Poster for the short film, Vicky

Irfanimals | V for Vicky

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My first post for AnimApp, an animal rescue and rehab app / organization based in Chennai. This one’s on the short film, Vicky, that’s been getting a lot of wows and bows ever since it went on online air. AnimApp carries the edited piece. Below’s my original one.

This piece on AnimApp

Freedom for animals. An idea that, perhaps understandably, animals seem to grasp, but not humans.

This is at the heart of Vicky, the short film by Kerala-based editor-turned-filmmaker, Manu Antony, that released on YouTube, appropriately enough, on August 15, and has been quietly winning hearts and views ever since.

While you can of course view the short below, here’s a synopsis. Vicky’s a young Golden Retriever in what seems a Kerala village. Vicky is gambolling around, though through the chain coiled around the wooden pillar at the entrance of the house, you get the feeling he is sometimes chained up. Vicky’s human companion calls for him as the film begins, he comes running, gladly receives his morning petting, and then the companion leaves. Vicky assumes this is to get his meal for the day – you see him dreaming of fish bones and chicken leg-pieces and then drooling in anticipation. However, his companion returns with a cage bearing a couple of lovebirds (or a lovebird couple?).

A lovebird in a cageVicky wonders at the presence of the new beings, but is soon happy to go back to his own actions (or inactions), whether scampering or lazing around. Suddenly, he hears a sound and runs in the direction, only to fall into a deep hole. He howls for someone to come rescue him, then not finding anyone doing so, begins getting morose. Fret not. The next scene, he is back home, though just a bit roughed up for the experience. Now, though, he begins looking at the caged birds in a new light. Would they too be feeling as frustrated in the cage as he felt in the hole? What follows will warm and win hearts.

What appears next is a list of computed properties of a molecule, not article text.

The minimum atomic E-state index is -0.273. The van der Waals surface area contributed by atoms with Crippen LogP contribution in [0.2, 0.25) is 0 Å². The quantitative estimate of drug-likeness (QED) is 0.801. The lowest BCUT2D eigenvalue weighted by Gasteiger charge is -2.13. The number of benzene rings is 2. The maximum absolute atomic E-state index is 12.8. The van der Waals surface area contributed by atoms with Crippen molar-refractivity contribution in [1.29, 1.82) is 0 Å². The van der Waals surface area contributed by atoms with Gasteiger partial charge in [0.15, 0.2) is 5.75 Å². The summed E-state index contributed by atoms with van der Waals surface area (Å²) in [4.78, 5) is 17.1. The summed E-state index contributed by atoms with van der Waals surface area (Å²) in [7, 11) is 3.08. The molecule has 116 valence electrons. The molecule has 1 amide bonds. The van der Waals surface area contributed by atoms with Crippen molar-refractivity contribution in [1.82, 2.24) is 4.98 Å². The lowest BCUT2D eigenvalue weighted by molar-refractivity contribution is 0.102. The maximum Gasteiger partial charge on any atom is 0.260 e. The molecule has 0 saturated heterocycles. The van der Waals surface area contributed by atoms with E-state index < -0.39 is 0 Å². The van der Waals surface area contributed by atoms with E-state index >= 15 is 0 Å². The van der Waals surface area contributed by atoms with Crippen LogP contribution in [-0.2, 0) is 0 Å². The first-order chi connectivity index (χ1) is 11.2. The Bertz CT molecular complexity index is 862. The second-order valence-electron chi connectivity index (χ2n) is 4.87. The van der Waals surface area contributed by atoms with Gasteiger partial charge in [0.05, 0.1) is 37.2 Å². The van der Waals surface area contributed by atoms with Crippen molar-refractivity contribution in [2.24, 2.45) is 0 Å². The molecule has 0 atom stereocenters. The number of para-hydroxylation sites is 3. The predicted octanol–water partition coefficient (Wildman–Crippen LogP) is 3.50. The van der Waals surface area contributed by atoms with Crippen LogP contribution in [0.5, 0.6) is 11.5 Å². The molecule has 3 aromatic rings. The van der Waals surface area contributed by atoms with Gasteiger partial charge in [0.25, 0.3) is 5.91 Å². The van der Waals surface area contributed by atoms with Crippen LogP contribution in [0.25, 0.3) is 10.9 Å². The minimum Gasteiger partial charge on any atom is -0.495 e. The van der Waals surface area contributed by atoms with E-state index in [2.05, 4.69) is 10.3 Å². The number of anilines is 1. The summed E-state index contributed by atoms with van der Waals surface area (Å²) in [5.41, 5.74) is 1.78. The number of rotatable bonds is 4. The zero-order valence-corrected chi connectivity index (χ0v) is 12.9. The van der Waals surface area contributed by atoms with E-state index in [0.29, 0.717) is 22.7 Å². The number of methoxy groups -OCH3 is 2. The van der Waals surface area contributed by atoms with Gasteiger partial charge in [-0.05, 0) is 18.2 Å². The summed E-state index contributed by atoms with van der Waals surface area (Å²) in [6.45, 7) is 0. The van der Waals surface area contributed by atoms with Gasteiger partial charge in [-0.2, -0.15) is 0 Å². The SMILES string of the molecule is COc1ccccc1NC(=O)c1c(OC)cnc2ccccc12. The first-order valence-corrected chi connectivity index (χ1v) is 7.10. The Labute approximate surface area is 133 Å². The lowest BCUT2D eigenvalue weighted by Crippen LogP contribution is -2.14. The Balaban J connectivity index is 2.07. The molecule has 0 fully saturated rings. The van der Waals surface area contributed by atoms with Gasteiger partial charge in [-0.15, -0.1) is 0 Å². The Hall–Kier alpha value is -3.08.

Apart from Vicky and the lovebirds, the film at intervals shows other sentient beings in their habitats, all free, and freely doing their thing – whether ants scurrying across, or dragonflies flitting around. The only restrained being shown is a tethered buffalo, but this country is presently at a sensitive space when it comes to bovine rights, so maybe we’ll discuss that some other time.

Nelson Mandela's famous quote on freedom

The film ends on a couple of sombre notes. The first is a quote by Nelson Mandela: ‘There is no such thing as part freedom.’ We couldn’t agree more. Then, you have graphics of various animals having lost their freedom of various sorts – whether that of habitat (through the razing of forests), of space (through being confined in cages in zoos and circuses), or of lives (through poaching, culling, or as food).

For bringing up all these issues, and in a soft (rather than militant) manner, Vicky tickies all the right boxes.